Ali and Noah were discussing the pros and cons of their various babysitters with my friend Kelly. Noah explained that they have a system of points. Ali insisted the point system is based on a ten point scale, but Noah was quick to explain that more COULD be earned.
“Sarah is my favorite babysitter. And she gets 1000 out of 1000 babysitter points because she introduced me to my favorite cake, Red Velvet Cake, the time when she took us to Butt Cakes.”
Kelly looked at me.
I burst out laughing. And remembered where, exactly, Sarah had taught Noah about Red Velvet.
Obviously, Nothing Bundt Cakes is now ONLY referred to as Butt Cakes in our house.
“If cigarettes are so bad for you, why are they allowed to sell them?”
I shrugged. “Well, because we live in a free country.”
I launched into a lesson about Liberty and Freedom and America and contrasted it with tyranny. I was pretty sure that Noah had tuned me out for my lecture, for he asked no further questions, which is, in fact, a miracle.
Until the next night, when we were on our way to dinner with Chris, and Chris was grumbling about how late the Alabama football game was going to be the next night.
Noah shrugged his shoulders, sighed, and said, “Well, it’s a free country.”
An unnamed friend’s dog was being quite loud and barky.
Noah rolled his eyes and said “I bet he didn’t cost hardly any money.”.”
“Why do you say that?”
“Because he’s so ANNOYING!”
“Wrecking a car is better than killing a cat, right?”
…Not sure what he’s planning, but I’m glad he’s going ahead and wrestling with these issues of morality before he finds himself in the front seat of the car.
Me: “Noah! How are you? Are you loving life?”
Noah: “What do you mean…?”
Me: “Are. You. Loving. Life?”
Noah: “Well I haven’t been alive for that long, so…”
He needs more time with life to consider their relationship.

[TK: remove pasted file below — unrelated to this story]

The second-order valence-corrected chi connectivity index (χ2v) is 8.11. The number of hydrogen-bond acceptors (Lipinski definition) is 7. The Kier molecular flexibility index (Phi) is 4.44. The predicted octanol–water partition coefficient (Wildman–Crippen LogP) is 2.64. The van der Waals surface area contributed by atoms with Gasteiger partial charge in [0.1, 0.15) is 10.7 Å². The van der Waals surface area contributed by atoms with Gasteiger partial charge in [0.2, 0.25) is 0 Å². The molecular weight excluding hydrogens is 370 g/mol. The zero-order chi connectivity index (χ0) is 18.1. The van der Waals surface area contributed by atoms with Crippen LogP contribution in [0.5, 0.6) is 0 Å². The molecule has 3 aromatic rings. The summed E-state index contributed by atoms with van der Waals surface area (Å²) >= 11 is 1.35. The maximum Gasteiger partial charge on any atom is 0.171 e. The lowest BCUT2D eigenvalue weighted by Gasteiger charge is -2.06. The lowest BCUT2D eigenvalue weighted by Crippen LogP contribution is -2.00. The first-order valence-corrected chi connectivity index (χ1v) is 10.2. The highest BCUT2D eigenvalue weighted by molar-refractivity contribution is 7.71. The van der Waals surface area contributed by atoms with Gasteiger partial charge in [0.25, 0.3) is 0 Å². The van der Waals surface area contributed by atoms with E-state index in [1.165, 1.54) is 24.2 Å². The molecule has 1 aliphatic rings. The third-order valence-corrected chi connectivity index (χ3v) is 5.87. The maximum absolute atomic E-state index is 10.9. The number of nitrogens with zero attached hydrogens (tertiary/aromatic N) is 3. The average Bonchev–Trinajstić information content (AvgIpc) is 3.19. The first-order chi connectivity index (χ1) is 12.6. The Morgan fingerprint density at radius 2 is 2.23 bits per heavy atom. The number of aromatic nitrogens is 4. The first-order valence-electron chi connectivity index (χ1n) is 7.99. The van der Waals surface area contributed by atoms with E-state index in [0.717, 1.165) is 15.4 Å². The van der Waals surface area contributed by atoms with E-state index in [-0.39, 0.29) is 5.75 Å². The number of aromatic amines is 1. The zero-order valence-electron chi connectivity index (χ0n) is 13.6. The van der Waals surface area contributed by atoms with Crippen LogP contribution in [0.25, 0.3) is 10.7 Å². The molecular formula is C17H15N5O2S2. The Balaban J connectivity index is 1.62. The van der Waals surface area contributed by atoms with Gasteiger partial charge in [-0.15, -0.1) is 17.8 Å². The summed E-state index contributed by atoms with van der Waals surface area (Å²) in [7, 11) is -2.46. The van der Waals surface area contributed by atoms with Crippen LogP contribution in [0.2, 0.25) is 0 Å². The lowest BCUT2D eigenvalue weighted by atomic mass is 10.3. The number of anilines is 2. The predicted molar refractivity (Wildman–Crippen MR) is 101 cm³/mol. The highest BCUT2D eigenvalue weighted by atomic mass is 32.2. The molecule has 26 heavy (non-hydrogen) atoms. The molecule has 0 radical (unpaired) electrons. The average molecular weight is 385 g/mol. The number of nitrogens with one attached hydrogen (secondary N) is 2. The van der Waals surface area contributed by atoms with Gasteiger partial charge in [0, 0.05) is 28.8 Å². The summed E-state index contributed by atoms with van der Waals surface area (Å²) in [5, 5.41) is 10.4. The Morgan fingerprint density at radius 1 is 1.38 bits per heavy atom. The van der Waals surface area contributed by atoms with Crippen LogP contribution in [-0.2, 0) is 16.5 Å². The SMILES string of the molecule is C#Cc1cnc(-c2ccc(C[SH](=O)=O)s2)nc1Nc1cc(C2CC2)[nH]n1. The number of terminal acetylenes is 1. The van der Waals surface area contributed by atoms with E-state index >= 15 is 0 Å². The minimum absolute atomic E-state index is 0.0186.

Noah and I were cuddling on the front porch swing, enjoying a quiet moment in a beautiful day.
Noah: “What are you doing?”
Me: “Just looking at your gorgeous eyes.”
Noah: “Are they pink?”
Me: “Nope. Just beautiful blue.”
(Noah stares into my eyes, rather lovingly…)
Me: “What color are they?”
Noah: “Greenish Brown. Like a ……. dirty lake.”
I gave him a hard time about his choice of metaphor all day, every now and then popping in a random comment, such as…
“So do you like dirty lakes?”
That one put him over the edge.
“No…..! Mom – it’s just a COLOR!!”
So mannish of him. To see no negative association in the facts of the matter. Because in reality my eyes are rather the color of a dirty lake.
I was in bed one day with especially bad lady issues. Noah came to check on me.
“What’s wrong, Mom?”
“My tummy hurts. “
He crawled up in bed next to me and got comfortable, propping up on his elbow and looking at me. “Tell me.”
“Uh, not today.”
“Did a watermelon fall on it?”
“Did the house fall on it?”
He finally gave up on understanding my ailments and left the room.
Hours later, that night, he came and found me with a look of eureka on his face.
“You should try to poop, Mom!”
He rolled his eyes. “Because your tummy is hurting!”
Thank goodness I have him to find all my solutions for me.
Noah was reading out loud “to me” one night, but I wasn’t paying much attention.
Until he said, “Maury Sharstmus!”
I looked up.
And now I want to write a children’s book all about Maury Sharstmus, the poor gentleman whose name always gets mispronounced as a holiday.
And also I think I’ll be telling a lot of people Maury Sharstmus this year. No Happy Holidays from me!